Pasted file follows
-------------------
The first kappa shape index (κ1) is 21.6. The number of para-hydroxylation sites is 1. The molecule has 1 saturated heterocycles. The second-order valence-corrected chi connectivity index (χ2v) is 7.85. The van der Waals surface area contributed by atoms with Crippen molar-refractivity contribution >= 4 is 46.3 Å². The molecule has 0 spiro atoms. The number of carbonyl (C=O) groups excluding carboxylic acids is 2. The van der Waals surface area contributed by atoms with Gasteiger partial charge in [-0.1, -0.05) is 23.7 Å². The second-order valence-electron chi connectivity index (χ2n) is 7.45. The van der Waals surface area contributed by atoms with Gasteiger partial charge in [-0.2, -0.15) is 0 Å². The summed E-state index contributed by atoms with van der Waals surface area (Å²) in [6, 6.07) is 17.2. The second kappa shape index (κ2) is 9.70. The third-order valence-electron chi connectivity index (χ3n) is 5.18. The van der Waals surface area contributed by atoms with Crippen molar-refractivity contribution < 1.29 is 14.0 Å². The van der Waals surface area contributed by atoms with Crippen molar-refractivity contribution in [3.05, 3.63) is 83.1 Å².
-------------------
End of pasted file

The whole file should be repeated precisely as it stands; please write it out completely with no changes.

The first kappa shape index (κ1) is 21.6. The number of para-hydroxylation sites is 1. The molecule has 1 saturated heterocycles. The second-order valence-corrected chi connectivity index (χ2v) is 7.85. The van der Waals surface area contributed by atoms with Crippen molar-refractivity contribution >= 4 is 46.3 Å². The molecule has 0 spiro atoms. The number of carbonyl (C=O) groups excluding carboxylic acids is 2. The van der Waals surface area contributed by atoms with Gasteiger partial charge in [-0.1, -0.05) is 23.7 Å². The second-order valence-electron chi connectivity index (χ2n) is 7.45. The van der Waals surface area contributed by atoms with Gasteiger partial charge in [-0.2, -0.15) is 0 Å². The summed E-state index contributed by atoms with van der Waals surface area (Å²) in [6, 6.07) is 17.2. The second kappa shape index (κ2) is 9.70. The third-order valence-electron chi connectivity index (χ3n) is 5.18. The van der Waals surface area contributed by atoms with Crippen molar-refractivity contribution < 1.29 is 14.0 Å². The van der Waals surface area contributed by atoms with Crippen molar-refractivity contribution in [3.05, 3.63) is 83.1 Å².